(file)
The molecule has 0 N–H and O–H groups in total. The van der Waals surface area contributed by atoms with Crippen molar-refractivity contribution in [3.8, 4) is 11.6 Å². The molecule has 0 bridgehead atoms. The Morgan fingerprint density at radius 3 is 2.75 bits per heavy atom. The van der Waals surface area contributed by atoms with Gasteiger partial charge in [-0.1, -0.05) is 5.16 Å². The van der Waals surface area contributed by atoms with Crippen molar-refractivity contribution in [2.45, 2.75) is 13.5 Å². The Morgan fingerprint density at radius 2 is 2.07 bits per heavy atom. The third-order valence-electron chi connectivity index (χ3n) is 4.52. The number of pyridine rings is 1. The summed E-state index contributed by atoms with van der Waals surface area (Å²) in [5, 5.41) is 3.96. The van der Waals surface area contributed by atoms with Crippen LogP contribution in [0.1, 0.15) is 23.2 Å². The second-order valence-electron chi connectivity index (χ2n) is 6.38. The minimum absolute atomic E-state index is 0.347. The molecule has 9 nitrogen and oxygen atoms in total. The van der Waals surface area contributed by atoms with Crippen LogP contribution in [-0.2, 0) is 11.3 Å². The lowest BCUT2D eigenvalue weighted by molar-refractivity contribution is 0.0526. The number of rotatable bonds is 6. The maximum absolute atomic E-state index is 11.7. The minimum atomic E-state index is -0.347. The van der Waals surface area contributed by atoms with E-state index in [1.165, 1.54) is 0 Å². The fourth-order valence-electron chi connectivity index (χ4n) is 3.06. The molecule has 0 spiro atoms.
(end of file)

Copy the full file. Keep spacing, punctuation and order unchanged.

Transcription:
The molecule has 0 N–H and O–H groups in total. The van der Waals surface area contributed by atoms with Crippen molar-refractivity contribution in [3.8, 4) is 11.6 Å². The molecule has 0 bridgehead atoms. The Morgan fingerprint density at radius 3 is 2.75 bits per heavy atom. The van der Waals surface area contributed by atoms with Gasteiger partial charge in [-0.1, -0.05) is 5.16 Å². The van der Waals surface area contributed by atoms with Crippen molar-refractivity contribution in [2.45, 2.75) is 13.5 Å². The Morgan fingerprint density at radius 2 is 2.07 bits per heavy atom. The third-order valence-electron chi connectivity index (χ3n) is 4.52. The number of pyridine rings is 1. The summed E-state index contributed by atoms with van der Waals surface area (Å²) in [5, 5.41) is 3.96. The van der Waals surface area contributed by atoms with Crippen LogP contribution in [0.1, 0.15) is 23.2 Å². The second-order valence-electron chi connectivity index (χ2n) is 6.38. The minimum absolute atomic E-state index is 0.347. The molecule has 9 nitrogen and oxygen atoms in total. The van der Waals surface area contributed by atoms with Crippen LogP contribution in [-0.2, 0) is 11.3 Å². The lowest BCUT2D eigenvalue weighted by molar-refractivity contribution is 0.0526. The number of rotatable bonds is 6. The maximum absolute atomic E-state index is 11.7. The minimum atomic E-state index is -0.347. The van der Waals surface area contributed by atoms with E-state index in [1.165, 1.54) is 0 Å². The fourth-order valence-electron chi connectivity index (χ4n) is 3.06. The molecule has 0 spiro atoms.